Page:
Effects of Poverty Alleviation on Labor Supply and School Attendance: Evidence from the IDT Program in Indonesia

Chikako Yamauchi, University of California, Los Angeles

A growing concern among developing countries that certain regions fall behind in economic growth has led many of the governments to initiate public transfer programs targeted to poor areas. I investigate causal effects of a targeted transfer program on the welfare of the poor by exploiting a unique feature of an Indonesian program called IDT, which aims to increase employment and improve welfare. The fact that this program provides the same amount of financial aid to all the selected villages regardless of their population size creates a variation in grant intensity across villages. Utilizing this variation together with an explicit grant placement rule, I show that self-employed male adults as well as older children increase their hours of work, but school attendance of the children is not affected. I also examine whether the villages with better administrative capability and more educated residents disproportionately benefit from the program.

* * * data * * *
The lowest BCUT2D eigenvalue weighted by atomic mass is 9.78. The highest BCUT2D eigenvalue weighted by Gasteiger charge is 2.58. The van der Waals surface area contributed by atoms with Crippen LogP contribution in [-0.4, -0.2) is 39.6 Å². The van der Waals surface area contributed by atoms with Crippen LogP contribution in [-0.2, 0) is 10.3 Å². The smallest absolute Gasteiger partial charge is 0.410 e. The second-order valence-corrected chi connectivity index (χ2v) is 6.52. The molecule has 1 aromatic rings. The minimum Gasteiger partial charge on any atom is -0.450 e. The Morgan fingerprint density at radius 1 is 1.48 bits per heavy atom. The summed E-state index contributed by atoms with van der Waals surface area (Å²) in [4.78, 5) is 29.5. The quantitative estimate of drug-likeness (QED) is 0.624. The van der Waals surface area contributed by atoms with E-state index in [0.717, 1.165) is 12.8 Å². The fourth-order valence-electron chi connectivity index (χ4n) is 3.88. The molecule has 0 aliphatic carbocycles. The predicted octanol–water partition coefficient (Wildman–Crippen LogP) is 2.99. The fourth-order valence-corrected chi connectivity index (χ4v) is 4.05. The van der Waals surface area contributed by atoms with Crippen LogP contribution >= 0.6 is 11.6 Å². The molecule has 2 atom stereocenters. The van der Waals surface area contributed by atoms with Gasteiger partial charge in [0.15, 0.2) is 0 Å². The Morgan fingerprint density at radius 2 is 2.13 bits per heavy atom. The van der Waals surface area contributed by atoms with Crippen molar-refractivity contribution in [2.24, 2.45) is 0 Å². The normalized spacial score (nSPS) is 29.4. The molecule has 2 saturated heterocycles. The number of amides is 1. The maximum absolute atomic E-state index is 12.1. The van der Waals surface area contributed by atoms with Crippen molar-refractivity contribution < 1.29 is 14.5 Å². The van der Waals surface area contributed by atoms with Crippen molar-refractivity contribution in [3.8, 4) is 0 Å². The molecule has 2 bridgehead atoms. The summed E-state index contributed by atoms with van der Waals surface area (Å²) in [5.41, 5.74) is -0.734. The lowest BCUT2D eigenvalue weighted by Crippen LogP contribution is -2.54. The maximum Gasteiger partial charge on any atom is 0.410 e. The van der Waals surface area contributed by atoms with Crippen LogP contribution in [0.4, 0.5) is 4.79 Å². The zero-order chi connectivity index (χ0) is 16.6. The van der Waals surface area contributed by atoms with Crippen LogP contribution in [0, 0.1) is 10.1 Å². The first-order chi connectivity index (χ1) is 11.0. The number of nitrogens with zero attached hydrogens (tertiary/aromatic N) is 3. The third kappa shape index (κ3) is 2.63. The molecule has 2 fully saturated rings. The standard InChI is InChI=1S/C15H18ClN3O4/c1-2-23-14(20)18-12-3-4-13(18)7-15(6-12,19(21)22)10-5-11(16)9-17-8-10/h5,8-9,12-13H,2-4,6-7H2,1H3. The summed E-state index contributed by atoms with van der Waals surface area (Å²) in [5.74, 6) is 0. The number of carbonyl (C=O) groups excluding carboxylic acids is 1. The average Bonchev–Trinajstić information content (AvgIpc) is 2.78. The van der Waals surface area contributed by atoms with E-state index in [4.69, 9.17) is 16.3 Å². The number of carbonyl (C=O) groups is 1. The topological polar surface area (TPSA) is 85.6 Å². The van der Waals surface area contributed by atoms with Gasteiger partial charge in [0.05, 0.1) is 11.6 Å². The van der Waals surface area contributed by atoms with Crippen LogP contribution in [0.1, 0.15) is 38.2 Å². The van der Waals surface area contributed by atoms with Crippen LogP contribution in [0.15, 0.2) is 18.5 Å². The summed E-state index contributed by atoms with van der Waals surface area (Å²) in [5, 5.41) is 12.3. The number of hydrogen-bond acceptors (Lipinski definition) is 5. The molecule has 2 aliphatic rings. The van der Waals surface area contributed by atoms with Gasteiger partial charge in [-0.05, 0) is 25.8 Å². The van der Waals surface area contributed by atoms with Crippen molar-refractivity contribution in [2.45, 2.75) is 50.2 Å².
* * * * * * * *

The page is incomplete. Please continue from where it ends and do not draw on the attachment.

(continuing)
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Presented in Poster Session 3: Families, Parenting, Adolescents, and Children